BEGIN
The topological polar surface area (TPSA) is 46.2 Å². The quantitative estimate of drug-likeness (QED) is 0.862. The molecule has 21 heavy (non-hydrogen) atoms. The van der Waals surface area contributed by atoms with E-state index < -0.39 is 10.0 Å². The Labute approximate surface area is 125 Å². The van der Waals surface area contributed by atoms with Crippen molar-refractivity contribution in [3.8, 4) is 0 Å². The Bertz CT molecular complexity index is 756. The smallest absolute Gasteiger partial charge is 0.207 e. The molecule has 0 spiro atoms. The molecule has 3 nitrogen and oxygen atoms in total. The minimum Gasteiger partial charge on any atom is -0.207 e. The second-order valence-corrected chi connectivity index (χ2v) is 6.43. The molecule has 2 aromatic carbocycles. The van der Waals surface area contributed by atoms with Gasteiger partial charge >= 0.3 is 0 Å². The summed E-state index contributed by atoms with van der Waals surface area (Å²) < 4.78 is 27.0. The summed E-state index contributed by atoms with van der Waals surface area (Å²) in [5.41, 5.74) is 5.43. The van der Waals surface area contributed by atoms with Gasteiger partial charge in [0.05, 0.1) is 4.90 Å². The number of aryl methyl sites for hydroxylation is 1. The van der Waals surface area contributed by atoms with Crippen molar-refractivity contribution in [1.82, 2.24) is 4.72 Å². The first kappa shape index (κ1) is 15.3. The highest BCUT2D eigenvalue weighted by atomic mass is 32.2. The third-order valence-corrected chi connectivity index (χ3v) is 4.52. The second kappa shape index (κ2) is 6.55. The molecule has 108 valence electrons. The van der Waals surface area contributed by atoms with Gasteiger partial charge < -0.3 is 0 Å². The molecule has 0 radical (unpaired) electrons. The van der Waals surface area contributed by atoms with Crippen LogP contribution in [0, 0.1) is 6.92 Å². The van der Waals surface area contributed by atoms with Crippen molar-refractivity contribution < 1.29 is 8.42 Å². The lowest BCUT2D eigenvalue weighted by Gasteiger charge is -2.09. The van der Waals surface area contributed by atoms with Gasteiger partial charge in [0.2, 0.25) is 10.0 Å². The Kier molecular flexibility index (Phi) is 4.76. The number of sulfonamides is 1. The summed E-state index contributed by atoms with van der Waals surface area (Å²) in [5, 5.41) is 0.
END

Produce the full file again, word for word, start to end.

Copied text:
The topological polar surface area (TPSA) is 46.2 Å². The quantitative estimate of drug-likeness (QED) is 0.862. The molecule has 21 heavy (non-hydrogen) atoms. The van der Waals surface area contributed by atoms with E-state index < -0.39 is 10.0 Å². The Labute approximate surface area is 125 Å². The van der Waals surface area contributed by atoms with Crippen molar-refractivity contribution in [3.8, 4) is 0 Å². The Bertz CT molecular complexity index is 756. The smallest absolute Gasteiger partial charge is 0.207 e. The molecule has 0 spiro atoms. The molecule has 3 nitrogen and oxygen atoms in total. The minimum Gasteiger partial charge on any atom is -0.207 e. The second-order valence-corrected chi connectivity index (χ2v) is 6.43. The molecule has 2 aromatic carbocycles. The van der Waals surface area contributed by atoms with Gasteiger partial charge >= 0.3 is 0 Å². The summed E-state index contributed by atoms with van der Waals surface area (Å²) < 4.78 is 27.0. The summed E-state index contributed by atoms with van der Waals surface area (Å²) in [5.41, 5.74) is 5.43. The van der Waals surface area contributed by atoms with Gasteiger partial charge in [0.05, 0.1) is 4.90 Å². The number of aryl methyl sites for hydroxylation is 1. The van der Waals surface area contributed by atoms with Crippen molar-refractivity contribution in [1.82, 2.24) is 4.72 Å². The first kappa shape index (κ1) is 15.3. The highest BCUT2D eigenvalue weighted by atomic mass is 32.2. The third-order valence-corrected chi connectivity index (χ3v) is 4.52. The second kappa shape index (κ2) is 6.55. The molecule has 108 valence electrons. The van der Waals surface area contributed by atoms with Gasteiger partial charge < -0.3 is 0 Å². The molecule has 0 radical (unpaired) electrons. The van der Waals surface area contributed by atoms with Crippen LogP contribution in [0, 0.1) is 6.92 Å². The van der Waals surface area contributed by atoms with Crippen molar-refractivity contribution < 1.29 is 8.42 Å². The lowest BCUT2D eigenvalue weighted by Gasteiger charge is -2.09. The van der Waals surface area contributed by atoms with Gasteiger partial charge in [0.2, 0.25) is 10.0 Å². The Kier molecular flexibility index (Phi) is 4.76. The number of sulfonamides is 1. The summed E-state index contributed by atoms with van der Waals surface area (Å²) in [5, 5.41) is 0.